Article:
What will be interesting is to see if the outside groups really give a 50% weighting to the vote for speaker on their scorecards. That just doesn't seem defensible. And what do they give Jason Isaac for voting present?
07 January 2011
Palin: I'll be Marco Rubio's biggest supporter if he runs for president
Just wanted to highlight a post over at Draft Marco Rubio on Sarah Palin saying she will be Rubio's biggest supporter if he runs for president.
Mike Allen put this in playbook this morning:
PRESIDENT OBAMA’s chance of being reelected: 75%
MITT ROMNEY’s chance of being the GOP nominee: 20%
JON HUNTSMAN’s chance of being the GOP nominee: 15%
I'm pretty sure I said publicly before and after the election that most people were underrating Obama's re-election chances, but 75%? That is puzzling. Intrade has Obama at about 58-59% likelihood of winning re-election, which seems about right, if a few points on the low side. The key factors are 1) economic numbers and 2) quality of Republican nominee.
Meanwhile Romney's chances are probably understated a little bit, whereas I don't even think Huntsman has a 5% chance of being president. 15% is quite high.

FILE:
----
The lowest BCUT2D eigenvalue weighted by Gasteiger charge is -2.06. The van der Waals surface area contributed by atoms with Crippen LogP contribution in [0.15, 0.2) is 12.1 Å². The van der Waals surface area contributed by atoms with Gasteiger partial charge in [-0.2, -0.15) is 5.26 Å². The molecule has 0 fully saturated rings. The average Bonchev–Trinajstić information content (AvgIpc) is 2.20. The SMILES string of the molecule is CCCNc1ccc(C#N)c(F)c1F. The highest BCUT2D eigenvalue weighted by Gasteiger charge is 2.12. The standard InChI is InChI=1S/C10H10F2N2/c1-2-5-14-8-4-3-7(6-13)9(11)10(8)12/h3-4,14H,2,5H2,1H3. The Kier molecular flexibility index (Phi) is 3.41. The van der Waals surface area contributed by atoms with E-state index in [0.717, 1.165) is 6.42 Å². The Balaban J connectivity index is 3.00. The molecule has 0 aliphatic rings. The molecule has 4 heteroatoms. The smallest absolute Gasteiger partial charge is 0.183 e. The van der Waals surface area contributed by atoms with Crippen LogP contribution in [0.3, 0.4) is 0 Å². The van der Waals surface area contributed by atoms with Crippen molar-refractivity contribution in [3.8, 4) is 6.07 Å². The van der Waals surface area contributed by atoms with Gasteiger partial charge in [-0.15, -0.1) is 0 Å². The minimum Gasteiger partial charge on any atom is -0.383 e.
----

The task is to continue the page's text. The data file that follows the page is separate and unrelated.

Incidentally, Intrade has Marco Rubio with only a 2% chance of even running for president. You've got to take illiquid contracts with a huge grain of salt, and given that Rubio didn't rule out running for president two days ago, I'd say his chances of running are higher than 2%.
Interpreting 2010 for 2012
For the short-view, check out Ronald Brownstein in the National Journal. Very good piece, although focusing so heavily on Colorado is misleading, because rich liberal activists invested millions in interest groups and news-ish organizations (to use Cory Crow's term) in Colorado as a crucible for political spending in the rest of the nation.
To get a fuller picture of how to interpret Brownstein's sliced and diced exit polls, check out Henry Olsen's excellent piece After the Wave in National Affairs.
06 January 2011
South Steps chimes in on Straus and the gain in seats
Consider what Straus did for the freshmen who won a Dem seat: $0 in donations to any candidate who was challenging an incumbent Democrat. His PACs ranked 32nd and 46th in fundraising for Texas in 2010 (pathetic) and disbursed about $2.2 million. $1.5 million went to his officeholder account, and $0 went to a Republican challenger. **Disclaimer: double-check these numbers.
I would credit at least 25 organizations and far more individuals with helping build this majority more than Straus, arguably the second most powerful Republican in Texas, has.
Again, let me make clear that I do not care who wins speaker this session. I expect Straus to win, and I take him at his word when he promises better committee leadership.